MWC Basketball: UNLV, BYU, New Mexico Put Dancing Shoes On Layaway

Chris GolightlyCorrespondent IJanuary 13, 2010

OMAHA, NE - MARCH 22:  Sasha Kaun #24 of the Kansas Jayhawks attempts a shot against Kendall Wallace (top R) #5, Curtis Terry #31 and Rene Rougeau #24 of the UNLV Runnin' Rebels during the Midwest Region second round of the 2008 NCAA Men's Basketball Tournament on March 22, 2008 at the Qwest Center in Omaha, Nebraska.  (Photo by Jamie Squire/Getty Images)
Jamie Squire/Getty Images

The best basketball west of the Big 12 is played in the Mountain West Conference. BYU, New Mexico, UNLV, and San Diego State are picking up the slack in an unfortunate and uncharacteristic down year for the perennially powerful Pac-10.


The potential is present for this to be an historic year for the MWC. In its respectable 11 year history, the MWC has never placed more than three teams in the NCAA tournament and has never had more than one team advance past the first round.


The pieces are in place, but will the puzzle come together?


Four schools currently possess a top 40 RPI. Three are either ranked in the top 25 or have been and are among the "others receiving votes." Five programs are on pace for a 20 win season.


While it would be foolish to argue that the MWC is on par with some of the country’s truly elite conferences, the quality and balance of the Mountain West is impossible to discount.


Postseason buzz is already abundant. Insecure mumbling about four NCAA bids is gaining steam, supplanted by seemingly reasonable dialogue.


Questions loom above the conference like the Rocky Mountains:


Is the MWC a four bid league?

Will the conference’s top contenders beat each other up to the point that it costs the league on selection Sunday?

Will this be the year multiple teams advance to the second round and beyond?


The answers are almost simple:


It’s too soon to tell.

Probably not.

I wouldn’t bet against it.


At this point, trying to accurately predict NCAA tournament teams in January is like hoping a fast food restaurant will accurately process and deliver your drive through order during the evening rush.  San Diego State is the equivalent of a No. 9 combo, no ketchup, no lettuce, add bacon, sub onion rings, with a large diet coke, easy ice.  Far too many variables in play.


That being said, reasonable assumptions can be made.



Is the MWC a four bid league?


BYU, UNLV, and New Mexico are all in great shape.  Barring a collapse, all three should make the NCAA tournament.


It wouldn’t take much, however, in a conference where it is notoriously difficult to win on the road, for such a collapse to occur.  New Mexico is off to an 0-2 start and scooting perilously close to bubbly instability.


If a magic number for the MWC existed, 25 would be that number.  Any team in the MWC that reaches 25 wins by selection Sunday cannot be left out.


As a point of reference, last year Steve Fisher’s Aztecs were considered one of the biggest snubs on selection Sunday.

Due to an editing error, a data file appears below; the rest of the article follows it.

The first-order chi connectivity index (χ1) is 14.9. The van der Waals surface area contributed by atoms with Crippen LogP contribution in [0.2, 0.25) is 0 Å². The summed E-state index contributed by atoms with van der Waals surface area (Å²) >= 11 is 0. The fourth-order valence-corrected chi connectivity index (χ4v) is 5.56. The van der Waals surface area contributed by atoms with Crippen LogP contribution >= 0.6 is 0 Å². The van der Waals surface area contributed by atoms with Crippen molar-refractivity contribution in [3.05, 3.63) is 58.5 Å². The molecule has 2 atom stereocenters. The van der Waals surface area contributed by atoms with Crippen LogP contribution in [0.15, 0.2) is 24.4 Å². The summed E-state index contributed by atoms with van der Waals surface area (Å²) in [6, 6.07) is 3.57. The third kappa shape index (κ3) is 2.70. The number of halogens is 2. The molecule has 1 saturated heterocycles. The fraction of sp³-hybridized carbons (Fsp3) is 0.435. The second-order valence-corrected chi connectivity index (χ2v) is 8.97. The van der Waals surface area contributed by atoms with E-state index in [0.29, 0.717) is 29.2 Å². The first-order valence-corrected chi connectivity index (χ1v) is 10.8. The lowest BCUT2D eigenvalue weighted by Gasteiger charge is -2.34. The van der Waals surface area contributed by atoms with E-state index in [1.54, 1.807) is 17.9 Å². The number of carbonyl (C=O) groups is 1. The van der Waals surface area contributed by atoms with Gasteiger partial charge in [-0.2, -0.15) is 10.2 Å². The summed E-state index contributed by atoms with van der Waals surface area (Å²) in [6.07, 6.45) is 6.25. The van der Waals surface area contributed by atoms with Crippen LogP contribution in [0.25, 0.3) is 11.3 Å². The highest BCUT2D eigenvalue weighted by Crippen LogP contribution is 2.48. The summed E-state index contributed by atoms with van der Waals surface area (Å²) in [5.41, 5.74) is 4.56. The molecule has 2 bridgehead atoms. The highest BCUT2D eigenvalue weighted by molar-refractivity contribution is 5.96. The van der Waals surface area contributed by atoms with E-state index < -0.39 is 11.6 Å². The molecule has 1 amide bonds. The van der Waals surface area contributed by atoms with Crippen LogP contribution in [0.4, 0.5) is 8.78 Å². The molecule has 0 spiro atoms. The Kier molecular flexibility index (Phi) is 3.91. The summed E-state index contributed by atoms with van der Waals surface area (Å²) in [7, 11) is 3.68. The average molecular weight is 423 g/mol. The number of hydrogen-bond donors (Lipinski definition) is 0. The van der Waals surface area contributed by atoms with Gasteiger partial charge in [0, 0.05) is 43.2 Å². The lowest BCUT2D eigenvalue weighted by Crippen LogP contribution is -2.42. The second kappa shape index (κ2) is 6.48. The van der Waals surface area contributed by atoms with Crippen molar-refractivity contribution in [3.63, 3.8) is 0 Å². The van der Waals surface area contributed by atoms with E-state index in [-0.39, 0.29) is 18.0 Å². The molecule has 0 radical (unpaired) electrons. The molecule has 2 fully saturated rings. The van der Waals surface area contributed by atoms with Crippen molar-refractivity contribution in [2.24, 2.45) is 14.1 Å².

They were 23-9.


Right now, BYU has 16 victories, New Mexico 14, UNLV 13, and San Diego State 12.


Are four bids likely? No.


Are four bids a possibility? Absolutely.  



Will the conference’s top contenders beat each other up to the point that it costs the league on selection Sunday?


Losing on the road to an NCAA tournament quality team doesn’t damage a tournament resume. There’s no shame in dropping games in Provo, Albuquerque, Las Vegas, or San Diego. With the strength of the conference, even a hiccup at home to another top team won’t prove terribly damaging, provided it doesn’t become a habit.


If the top teams “beat each other up,” or in other words, distribute losses fairly evenly among each other, no one gets hurt. Each team plays six total games against the rest of the perceived upper tier.


Any team that scrapes through with a 3-3 record would be in great shape.


Two-4, not so much.

One-5, no chance.


Where the Aztecs, Rebels, Lobos, and Cougars really need to be careful is when they take on the bottom five-ninths of the conference. San Diego State lost at Wyoming on Saturday.  That’s strike one. Lose two or three of those and the NIT awaits.



Will this be the year multiple teams advance to the second round and beyond?


Last year, BYU and Utah were both unceremoniously bounced from the NCAA tournament’s first round. The malodorous disappointment still lingers like burnt salmon in a tiny kitchen.


This March should be different.


All four hopefuls are capable of inflicting some damage if invited. That’s a given. Upsets are an integral part of the madness.


The Big Dance is all about matchups. Seedings, playing styles, momentum, experience, athleticism, nerves, motivation; it all gets tossed into the fickle first round mixing bowl.


The MWC has a great chance to validate itself in March based on simple math. 


More Representatives+Higher Seeds-Luke Neville=Increased likelihood of first round success.


All unfair jabs at NBA Developmental League Superstar Luke Neville aside, March could see UNLV, BYU, and New Mexico all wearing home jerseys for round one. Throw in an athletic but inconsistent Aztec team sneaking in as an 11 or 12, and a breakthrough seems downright probable.


For now only one thing is certain: In a conference fighting a never-ending, uphill battle for respect, midseason fanfare means nothing if ultimately replaced by the deafening thud of postseason flop.